The performance will begin at 8:00 pm with a food and wine pre-concert reception at 7:00 pm included in the ticket price.

For complete information, visit

--Andrew Ousley, Unison Media

Miller Theatre's Early Music Series Continues with the Tallis Scholars
For twenty years, the venerable Tallis Scholars have made a much-anticipated annual appearance in New York City to perform on Miller Theatre's Early Music series, Columbia University. This year's program explores the ways in which composers from different eras and backgrounds reacted to the same seminal texts; it includes multiple settings of "Ave Maria," "Salve Regina," "Magnificat," and "O sacrum convivium," alongside Allegri's exquisite "Miserere."

The Tallis Scholars just released a new album on Gimell Records, which features Josquin's Missa Mater Patris and Bauldeweyn's Missa Da pacem. This is the eighth of nine albums in the Tallis Scholars' project to record all of Josquin's masses.

For more information, visit

--Aleba Gartner, Aleba & Co.

Vocal Sensation Emanne Beasha Signs with Decca Records U.S.
Emanne Beasha, the 11-year-old opera singing phenomenon who captured the hearts of millions on season 14 of "America's Got Talent" has signed to Decca Records, US. The vocal prodigy will release her first ever set of holiday songs, "A Christmas Wish," just in time for the holiday season, on November 22.

Beasha made her national debut on "America's Got Talent" in June of 2019 with a showstopping rendition of Puccini's classic aria "Nessun Dorma." Catapulting into the national consciousness she went on to receive the Golden Buzzer from Jay Leno for her operatic version of "Caruso." Quickly becoming a fan-favorite, additional performances included an amazing crossover of Bryan Adams' "Everything I Do" and "Quello Che Faro" and her finale showstopper, "La Mamma Morta." On the "Finale Results" show the vocal powerhouse performed "Con Te Partiro" with the world-renowned pianist Lang Lang.

You can follow Emanne Beasha on Instagram, Twitter, YouTube, and FaceBook.

--Carlos Vega, Universal Music Group

"Carthage Conquer'd: Dreams of Tunis" in the Baroque Imagination
Thursday, December 12th, 8:00pm
The Players Club
16 Gramercy Park South, NYC

The capital of present-day Tunisia was once the legendary city of Carthage. Immortalized by Virgil in The Aeneid, the Carthaginian queen Dido was loved and abandoned by the Trojan war hero Aeneas, a casualty in his mission to found Rome. Her story inspired countless musical masterworks from the baroque era to Berlioz, her name internationally shape-shifting from Didone to Dido to Didon as her story captured the imagination of composers from Venice to London to Paris and beyond.

Selections from perhaps the best known of Dido settings, Purcell's Dido and Aeneas, open and close the concert. Cavalli's treatment of the Dido story differs from Purcell's, however. Busenello replaces Virgil's tragic destiny with a happy ending, as Dido's suitor, Iarbas, ultimately marries her after Aeneas abandons her. The vocal works are punctuated by short pieces for solo lute by Girolamo Kapsberger, a composer and lute virtuoso of noble birth and German heritage who may have been born in Venice. --Jessica Gould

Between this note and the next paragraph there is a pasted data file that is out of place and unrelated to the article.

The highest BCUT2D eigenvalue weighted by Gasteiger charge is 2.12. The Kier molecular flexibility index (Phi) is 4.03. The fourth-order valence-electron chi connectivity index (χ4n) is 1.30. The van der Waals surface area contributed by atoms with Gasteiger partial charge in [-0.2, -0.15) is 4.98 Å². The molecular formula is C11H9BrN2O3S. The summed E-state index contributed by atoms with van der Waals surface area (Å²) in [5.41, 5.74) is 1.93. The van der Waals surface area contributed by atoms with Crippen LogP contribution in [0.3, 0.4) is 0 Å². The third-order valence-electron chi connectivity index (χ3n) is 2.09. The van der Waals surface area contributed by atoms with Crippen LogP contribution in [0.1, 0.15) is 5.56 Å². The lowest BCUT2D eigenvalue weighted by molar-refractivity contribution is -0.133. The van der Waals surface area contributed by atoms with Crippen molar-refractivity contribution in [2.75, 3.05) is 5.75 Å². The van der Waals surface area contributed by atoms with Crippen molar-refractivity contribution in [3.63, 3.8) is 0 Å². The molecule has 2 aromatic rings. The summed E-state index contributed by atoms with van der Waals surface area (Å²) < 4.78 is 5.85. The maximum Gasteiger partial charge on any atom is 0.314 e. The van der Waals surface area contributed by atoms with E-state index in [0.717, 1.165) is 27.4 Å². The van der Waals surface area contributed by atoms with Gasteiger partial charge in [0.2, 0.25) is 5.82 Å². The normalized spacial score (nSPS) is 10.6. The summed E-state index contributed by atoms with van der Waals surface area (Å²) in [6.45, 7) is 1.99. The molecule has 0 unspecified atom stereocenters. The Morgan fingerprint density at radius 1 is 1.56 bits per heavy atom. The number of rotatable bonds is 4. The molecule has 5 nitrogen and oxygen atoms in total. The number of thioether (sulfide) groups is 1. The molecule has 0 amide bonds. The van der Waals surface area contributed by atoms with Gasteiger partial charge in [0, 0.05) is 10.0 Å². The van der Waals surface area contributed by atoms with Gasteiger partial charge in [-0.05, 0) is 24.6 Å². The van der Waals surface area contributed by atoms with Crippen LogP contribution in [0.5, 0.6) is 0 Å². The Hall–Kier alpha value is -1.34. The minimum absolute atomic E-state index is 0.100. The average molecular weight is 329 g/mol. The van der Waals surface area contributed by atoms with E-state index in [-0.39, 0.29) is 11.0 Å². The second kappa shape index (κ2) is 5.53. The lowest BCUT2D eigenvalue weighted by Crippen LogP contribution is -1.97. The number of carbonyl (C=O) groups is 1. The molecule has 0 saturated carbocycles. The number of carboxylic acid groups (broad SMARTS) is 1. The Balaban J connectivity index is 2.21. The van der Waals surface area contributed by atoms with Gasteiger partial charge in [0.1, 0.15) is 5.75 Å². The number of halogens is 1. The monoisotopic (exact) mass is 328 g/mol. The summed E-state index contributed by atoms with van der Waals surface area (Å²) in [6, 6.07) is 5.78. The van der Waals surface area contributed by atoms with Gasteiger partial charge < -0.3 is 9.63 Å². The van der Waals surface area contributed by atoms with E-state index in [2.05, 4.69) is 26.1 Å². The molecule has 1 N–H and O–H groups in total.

For more information, visit

--Publius Vergilius Maro, Salon Sanctuary Concerts

The Crossing @ Christmas Features World Premiere of Edie Hill's Spectral Spirits
Grammy-winning new-music choir The Crossing reprises its annual holiday program, The Crossing @ Christmas, at Church of the Holy Trinity, Rittenhouse Square in Philadelphia on Friday, December 20, 2019 at 7:30pm presented by the Annenberg Center; at The Met Cloisters in New York City on Saturday, December 21, 2019 at 12:30pm and 3:30pm; and back in Philadelphia at The Presbyterian Church of Chestnut Hill on Sunday, December 22, 2019 at 5:00pm.

The Crossing @ Christmas also features the world premiere performances of Spectral Spirits, a major commission from Edie Hill based on poems of Holly Hughes. The new 30-minute work explores the extraordinary beauty and diversity of the natural world found in birds; and it views those birds through a lens of loss and nostalgia. All of the birds in the work once numbered in millions and are now gone. The program includes David Lang's Pulitzer-winning the little match girl passion (2008), a work championed by The Crossing and one of the few works they return to repeatedly.

For complete information, visit

 --Katy Salomon, Morahan Arts and Media

Share the Magic of the Holidays
Share the magic of the holidays with the Young People's Chorus of New York City.

Founder and Artistic Director Francisco J. Núñez and Associate Artistic Director Elizabeth Núñez lead the chorus in a program that blends traditional holiday favorites with contemporary works, joined by Metropolitan Opera star Nadine Sierra and dramatic baritone Lester Lynch.

Sunday, December 8, 2019 at 4:00 p.m.
David Geffen Hall, Lincoln Center, NYC

Learn more & buy tickets:

--Young People's Chorus of New York City